“Advocacy starts at home. Families of children with disabilities are critical in raising strong adults who will live self-determined lives and contribute to our communities. Parents do this by holding both our systems and our kids to high expectations, allowing them to take risks and make mistakes, rejecting segregation in the name of safety, teaching our children to advocate for a just and equitable world – and by getting out of the way when our youth become young adults who need our support, not our paternalism.”

Sharon Lewis is a national expert in disability policy who currently assists publicly-funded health and human services programs as a consultant. As a parent to three amazing adult daughters, one who experiences intellectual and developmental disabilities (I/DD), she has spent the past twenty-five years advocating for equitable and inclusive communities for all, and for the rights of, and opportunities for, people with disabilities.

Ms. Lewis was appointed by President Obama to multiple leadership roles at the U.S. Department of Health and Human Services (HHS) including Principal Deputy Administrator of the Administration for Community Living (ACL), Senior Disability Policy Advisor to the HHS Secretary, and Commissioner of the Administration on Intellectual and Developmental Disabilities, after serving on President Obama’s transition team for the U.S. Department of Education. At HHS, she co-founded ACL, established initiatives to improve I/DD employment outcomes, expanded alternatives to guardianship, furthered higher education opportunities for people with I/DD, promoted Olmstead implementation, and advocated for the human and civil rights of people with disabilities and their families. In collaboration with CMS leadership, she also worked on significant reforms in Medicaid home and community-based services (HCBS), known as the “HCBS Settings Rule,” requiring community integration and person-centered services.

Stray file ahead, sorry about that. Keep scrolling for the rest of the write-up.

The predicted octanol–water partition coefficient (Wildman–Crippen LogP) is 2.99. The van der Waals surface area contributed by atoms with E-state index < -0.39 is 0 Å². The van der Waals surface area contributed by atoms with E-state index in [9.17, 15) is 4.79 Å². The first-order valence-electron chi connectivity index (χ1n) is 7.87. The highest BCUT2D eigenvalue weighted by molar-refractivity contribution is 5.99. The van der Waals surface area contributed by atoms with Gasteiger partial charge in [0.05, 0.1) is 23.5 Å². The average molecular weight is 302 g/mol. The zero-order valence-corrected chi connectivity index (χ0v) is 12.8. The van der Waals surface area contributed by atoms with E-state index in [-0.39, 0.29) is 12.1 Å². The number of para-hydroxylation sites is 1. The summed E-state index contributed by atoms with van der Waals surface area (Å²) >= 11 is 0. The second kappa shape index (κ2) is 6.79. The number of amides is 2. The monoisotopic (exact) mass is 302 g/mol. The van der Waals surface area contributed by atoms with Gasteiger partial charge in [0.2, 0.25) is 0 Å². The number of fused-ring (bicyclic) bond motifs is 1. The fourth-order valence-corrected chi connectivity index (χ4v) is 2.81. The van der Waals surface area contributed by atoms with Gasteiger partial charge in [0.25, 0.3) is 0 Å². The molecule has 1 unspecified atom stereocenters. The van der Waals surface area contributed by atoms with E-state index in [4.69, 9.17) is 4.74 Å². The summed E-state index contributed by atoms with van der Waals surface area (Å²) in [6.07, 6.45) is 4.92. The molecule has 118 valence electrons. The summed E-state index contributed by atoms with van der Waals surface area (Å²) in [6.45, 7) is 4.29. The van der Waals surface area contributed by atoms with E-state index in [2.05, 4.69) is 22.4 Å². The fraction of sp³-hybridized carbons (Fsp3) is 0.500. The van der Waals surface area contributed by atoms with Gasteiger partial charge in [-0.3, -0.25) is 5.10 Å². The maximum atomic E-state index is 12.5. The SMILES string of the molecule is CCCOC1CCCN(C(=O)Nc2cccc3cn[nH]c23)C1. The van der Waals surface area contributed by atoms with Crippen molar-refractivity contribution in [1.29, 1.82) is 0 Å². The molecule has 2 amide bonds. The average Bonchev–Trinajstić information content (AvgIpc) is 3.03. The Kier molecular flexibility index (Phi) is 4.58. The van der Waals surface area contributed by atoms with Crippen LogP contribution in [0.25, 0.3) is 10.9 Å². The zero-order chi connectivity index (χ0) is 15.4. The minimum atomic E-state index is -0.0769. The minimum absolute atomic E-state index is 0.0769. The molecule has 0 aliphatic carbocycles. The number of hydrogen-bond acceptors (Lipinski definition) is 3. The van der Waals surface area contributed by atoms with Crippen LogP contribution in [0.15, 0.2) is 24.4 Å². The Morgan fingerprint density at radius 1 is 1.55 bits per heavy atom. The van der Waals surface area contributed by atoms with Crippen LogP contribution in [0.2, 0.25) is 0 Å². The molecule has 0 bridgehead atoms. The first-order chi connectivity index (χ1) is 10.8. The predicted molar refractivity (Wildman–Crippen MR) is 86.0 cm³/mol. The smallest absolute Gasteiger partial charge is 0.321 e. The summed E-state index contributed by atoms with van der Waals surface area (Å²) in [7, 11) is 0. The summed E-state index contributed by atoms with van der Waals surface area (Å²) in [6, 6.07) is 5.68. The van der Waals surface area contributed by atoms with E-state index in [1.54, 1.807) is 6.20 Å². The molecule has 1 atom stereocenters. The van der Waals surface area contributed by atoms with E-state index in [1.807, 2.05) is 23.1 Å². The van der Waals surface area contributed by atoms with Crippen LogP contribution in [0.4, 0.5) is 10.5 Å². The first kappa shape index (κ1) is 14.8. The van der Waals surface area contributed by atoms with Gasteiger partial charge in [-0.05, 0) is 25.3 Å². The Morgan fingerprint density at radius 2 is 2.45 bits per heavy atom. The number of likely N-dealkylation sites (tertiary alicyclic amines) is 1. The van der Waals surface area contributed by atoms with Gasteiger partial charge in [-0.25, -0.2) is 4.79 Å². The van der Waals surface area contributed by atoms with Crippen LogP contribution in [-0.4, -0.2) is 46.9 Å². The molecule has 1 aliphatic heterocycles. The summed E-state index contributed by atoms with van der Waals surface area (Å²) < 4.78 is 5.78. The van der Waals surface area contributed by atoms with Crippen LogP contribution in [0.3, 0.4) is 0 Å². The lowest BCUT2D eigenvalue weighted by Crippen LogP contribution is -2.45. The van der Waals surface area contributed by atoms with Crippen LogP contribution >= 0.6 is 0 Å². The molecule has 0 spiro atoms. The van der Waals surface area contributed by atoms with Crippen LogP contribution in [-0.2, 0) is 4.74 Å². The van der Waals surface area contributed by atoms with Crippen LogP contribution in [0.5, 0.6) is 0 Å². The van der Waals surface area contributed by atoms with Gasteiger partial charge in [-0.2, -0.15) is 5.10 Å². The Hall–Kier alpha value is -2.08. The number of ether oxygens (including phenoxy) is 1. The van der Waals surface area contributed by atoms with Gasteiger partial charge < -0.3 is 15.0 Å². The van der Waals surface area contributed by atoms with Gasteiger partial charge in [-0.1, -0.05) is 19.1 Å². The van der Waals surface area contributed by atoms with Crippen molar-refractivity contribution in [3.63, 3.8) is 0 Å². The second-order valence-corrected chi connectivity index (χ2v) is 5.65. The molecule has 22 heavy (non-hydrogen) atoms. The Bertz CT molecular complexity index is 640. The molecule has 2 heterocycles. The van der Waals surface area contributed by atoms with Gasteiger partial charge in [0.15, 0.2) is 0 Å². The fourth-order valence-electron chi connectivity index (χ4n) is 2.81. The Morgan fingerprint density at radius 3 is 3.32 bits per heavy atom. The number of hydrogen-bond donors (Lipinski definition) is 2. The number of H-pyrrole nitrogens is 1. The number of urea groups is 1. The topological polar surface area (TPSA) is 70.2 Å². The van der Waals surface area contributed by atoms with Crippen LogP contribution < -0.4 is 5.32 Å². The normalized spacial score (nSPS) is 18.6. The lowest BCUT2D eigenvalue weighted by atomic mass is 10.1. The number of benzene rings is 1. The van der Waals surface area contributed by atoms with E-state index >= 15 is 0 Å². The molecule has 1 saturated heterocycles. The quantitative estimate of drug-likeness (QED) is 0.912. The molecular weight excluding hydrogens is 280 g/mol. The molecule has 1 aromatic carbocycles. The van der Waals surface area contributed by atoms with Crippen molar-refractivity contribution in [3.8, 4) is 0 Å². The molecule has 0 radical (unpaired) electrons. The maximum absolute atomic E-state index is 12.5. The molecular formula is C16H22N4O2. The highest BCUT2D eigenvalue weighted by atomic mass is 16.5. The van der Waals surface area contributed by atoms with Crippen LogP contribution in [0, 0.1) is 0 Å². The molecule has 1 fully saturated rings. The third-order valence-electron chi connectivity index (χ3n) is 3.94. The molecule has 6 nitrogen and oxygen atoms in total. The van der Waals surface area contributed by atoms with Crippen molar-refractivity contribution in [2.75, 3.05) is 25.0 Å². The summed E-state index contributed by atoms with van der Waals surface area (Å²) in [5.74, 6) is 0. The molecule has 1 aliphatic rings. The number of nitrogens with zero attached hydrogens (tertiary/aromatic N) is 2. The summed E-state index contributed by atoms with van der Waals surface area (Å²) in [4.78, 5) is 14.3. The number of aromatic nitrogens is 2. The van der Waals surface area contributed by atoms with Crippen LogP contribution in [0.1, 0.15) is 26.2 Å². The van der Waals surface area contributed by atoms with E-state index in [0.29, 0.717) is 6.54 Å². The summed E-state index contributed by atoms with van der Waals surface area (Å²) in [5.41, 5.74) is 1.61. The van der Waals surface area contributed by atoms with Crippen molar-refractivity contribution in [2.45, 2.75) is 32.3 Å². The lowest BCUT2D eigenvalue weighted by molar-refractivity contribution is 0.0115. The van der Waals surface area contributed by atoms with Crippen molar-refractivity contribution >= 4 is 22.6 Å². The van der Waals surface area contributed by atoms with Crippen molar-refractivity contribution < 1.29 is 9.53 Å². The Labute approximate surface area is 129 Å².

In her time as Congressional committee staff, Ms. Lewis provided critical leadership in the passage of disability-related amendments to laws including the Head Start Act, the Higher Education Act, the American Recovery and Reinvestment Act, and the Americans with Disabilities Act, as well as the Affordable Care Act. She led the drafting and House passage of the first federal bill seeking to eliminate restraint and seclusion in schools, and to maintain accountability for students with disabilities in federal education policy. Prior to her federal service, Sharon led public policy, legislative strategy and grassroots organizing for multiple I/DD non-profit advocacy organizations and coalitions in Oregon.

Ms. Lewis is the recipient of numerous honors, including the Consortium for Citizens with Disabilities Chairman’s Award, a Joseph P. Kennedy, Jr. Foundation Public Policy Fellowship, and multiple advocacy leadership awards from the disability community. She is a graduate of Washington University in St. Louis. 


“To me, advocating for those of us whose brains and bodies are different has meant the opportunity to fight for the underdog. It has meant taking positive actions to encourage all the families, friends, and self-advocates to support each other in maximizing our potential, while emulating such heroes and mentors as Dr Rick Rader and Dr Steve Perlman in uniting silos of research and advocacy. Society needs to understand and embrace neurodiversity and all of our differences for the benefit of ALL of us.”